Emerging Consumer Markets in Japan

Susan P. Douglas, New York University
ABSTRACT - Japan has traditionally been characterized as a homogeneous - society (Aaker, Fuse and Reynolds 1982, Christopher 1983, Lazer, Murata and Kosaka 1985, Nakane 1970). Income differentials between the lowest and the highest income groups have tended to be small, and there are relatively minor regional differences. The population is predominantly urban, crowded into a small geographic area. But perhaps most significant, traditional values have emphasized group conformity or hitonami, resulting in concern among Japanese to be perceived like others and to live according to the expectations of those around them (Fields 1983, Hakuholdo Institute of Life and Living 1983).
[ to cite ]:
Susan P. Douglas (1987) ,"Emerging Consumer Markets in Japan", in NA - Advances in Consumer Research Volume 14, eds. Melanie Wallendorf and Paul Anderson, Provo, UT : Association for Consumer Research, Pages: 392-393.

Advances in Consumer Research Volume 14, 1987      Pages 392-393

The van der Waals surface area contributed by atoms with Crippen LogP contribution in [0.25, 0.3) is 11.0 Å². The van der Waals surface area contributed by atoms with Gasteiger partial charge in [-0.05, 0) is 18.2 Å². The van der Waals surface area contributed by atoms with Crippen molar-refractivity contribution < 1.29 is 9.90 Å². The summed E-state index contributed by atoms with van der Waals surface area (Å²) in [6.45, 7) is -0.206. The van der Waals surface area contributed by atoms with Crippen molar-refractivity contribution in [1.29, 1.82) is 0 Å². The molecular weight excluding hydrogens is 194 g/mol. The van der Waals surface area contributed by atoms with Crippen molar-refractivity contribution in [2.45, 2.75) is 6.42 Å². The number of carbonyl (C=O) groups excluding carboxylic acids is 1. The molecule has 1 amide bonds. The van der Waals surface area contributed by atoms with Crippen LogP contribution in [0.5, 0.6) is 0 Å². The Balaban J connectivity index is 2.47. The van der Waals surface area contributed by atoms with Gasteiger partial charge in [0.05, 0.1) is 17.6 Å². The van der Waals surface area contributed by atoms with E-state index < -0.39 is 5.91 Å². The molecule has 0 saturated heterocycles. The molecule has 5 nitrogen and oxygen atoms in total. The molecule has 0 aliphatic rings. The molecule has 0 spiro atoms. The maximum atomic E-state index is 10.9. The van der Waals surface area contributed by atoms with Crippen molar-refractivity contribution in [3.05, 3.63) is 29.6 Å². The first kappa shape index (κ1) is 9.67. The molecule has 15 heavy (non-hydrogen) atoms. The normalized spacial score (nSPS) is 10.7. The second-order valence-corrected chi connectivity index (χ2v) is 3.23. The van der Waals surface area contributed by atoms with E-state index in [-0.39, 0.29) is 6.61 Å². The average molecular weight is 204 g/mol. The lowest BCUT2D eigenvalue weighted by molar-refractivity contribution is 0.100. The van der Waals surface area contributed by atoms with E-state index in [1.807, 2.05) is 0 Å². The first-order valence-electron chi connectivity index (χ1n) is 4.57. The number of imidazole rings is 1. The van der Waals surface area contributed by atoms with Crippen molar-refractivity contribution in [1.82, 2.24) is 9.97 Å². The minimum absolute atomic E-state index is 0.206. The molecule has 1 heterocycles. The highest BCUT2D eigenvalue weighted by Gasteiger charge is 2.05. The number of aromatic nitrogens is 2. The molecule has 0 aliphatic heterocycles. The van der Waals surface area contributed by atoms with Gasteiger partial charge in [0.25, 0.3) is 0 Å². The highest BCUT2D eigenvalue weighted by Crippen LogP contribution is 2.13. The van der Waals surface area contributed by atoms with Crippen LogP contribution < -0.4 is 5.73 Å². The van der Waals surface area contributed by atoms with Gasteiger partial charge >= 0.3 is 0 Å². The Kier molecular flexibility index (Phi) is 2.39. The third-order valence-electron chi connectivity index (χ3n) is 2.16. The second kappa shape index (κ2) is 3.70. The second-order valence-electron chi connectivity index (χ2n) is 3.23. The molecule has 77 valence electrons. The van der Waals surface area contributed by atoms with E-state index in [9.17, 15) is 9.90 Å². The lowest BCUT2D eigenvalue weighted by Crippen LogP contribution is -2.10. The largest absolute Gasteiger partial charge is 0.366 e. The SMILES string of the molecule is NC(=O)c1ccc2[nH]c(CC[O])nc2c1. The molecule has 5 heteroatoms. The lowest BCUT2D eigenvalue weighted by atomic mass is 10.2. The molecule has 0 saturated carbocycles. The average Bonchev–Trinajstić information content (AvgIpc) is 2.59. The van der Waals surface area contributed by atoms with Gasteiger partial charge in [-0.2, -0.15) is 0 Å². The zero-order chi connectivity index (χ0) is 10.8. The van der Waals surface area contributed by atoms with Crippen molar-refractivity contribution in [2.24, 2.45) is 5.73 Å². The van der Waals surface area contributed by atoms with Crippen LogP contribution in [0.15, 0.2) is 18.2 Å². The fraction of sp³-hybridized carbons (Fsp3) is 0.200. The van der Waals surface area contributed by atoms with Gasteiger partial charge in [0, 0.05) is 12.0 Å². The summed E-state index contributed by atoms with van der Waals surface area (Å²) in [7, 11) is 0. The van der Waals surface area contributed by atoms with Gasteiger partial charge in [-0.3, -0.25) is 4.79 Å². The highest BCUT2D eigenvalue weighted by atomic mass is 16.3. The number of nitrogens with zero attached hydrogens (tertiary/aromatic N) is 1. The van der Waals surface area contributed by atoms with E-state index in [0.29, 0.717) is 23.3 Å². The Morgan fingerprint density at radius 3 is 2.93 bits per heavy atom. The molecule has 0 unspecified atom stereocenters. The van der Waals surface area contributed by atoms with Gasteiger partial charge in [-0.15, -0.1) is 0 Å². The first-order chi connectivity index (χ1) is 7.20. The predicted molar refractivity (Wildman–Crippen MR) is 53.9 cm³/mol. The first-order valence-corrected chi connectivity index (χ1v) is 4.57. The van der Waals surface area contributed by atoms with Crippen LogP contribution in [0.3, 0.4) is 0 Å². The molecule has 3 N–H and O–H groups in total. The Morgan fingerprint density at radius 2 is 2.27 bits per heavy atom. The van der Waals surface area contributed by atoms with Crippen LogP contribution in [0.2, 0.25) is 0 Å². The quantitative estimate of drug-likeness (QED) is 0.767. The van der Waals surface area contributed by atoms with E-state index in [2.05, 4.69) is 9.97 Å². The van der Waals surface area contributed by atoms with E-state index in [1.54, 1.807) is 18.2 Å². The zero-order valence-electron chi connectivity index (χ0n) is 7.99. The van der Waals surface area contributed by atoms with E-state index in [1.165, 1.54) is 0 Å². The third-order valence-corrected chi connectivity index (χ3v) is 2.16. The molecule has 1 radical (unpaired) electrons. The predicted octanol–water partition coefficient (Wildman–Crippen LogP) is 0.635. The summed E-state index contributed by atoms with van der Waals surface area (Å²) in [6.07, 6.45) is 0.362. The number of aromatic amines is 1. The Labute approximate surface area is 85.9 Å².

EMERGING CONSUMER MARKETS IN JAPAN

Susan P. Douglas, New York University

ABSTRACT -

Japan has traditionally been characterized as a homogeneous - society (Aaker, Fuse and Reynolds 1982, Christopher 1983, Lazer, Murata and Kosaka 1985, Nakane 1970). Income differentials between the lowest and the highest income groups have tended to be small, and there are relatively minor regional differences. The population is predominantly urban, crowded into a small geographic area. But perhaps most significant, traditional values have emphasized group conformity or hitonami, resulting in concern among Japanese to be perceived like others and to live according to the expectations of those around them (Fields 1983, Hakuholdo Institute of Life and Living 1983).

In recent years, however, a number of changes have been taking place in Japanese society, resulting in the emergence of new values and growing social diversification (Izeki 1986). As income levels have risen, certain sectors of the population have experienced a significant increase in discretionary income. At the same time, as material standards of living have risen, the struggle to keep up with others in terms of material possessions such as a refrigerator, a color TV or a car, has been replaced by a desire to improve the quality of life and a search for self-fulfillment (Kakita 1985). A shift in hitonami consciousness has thus begun to take place, resulting in a de-emphasis of traditional values and the emergence of greater individuality and freedom of self expression.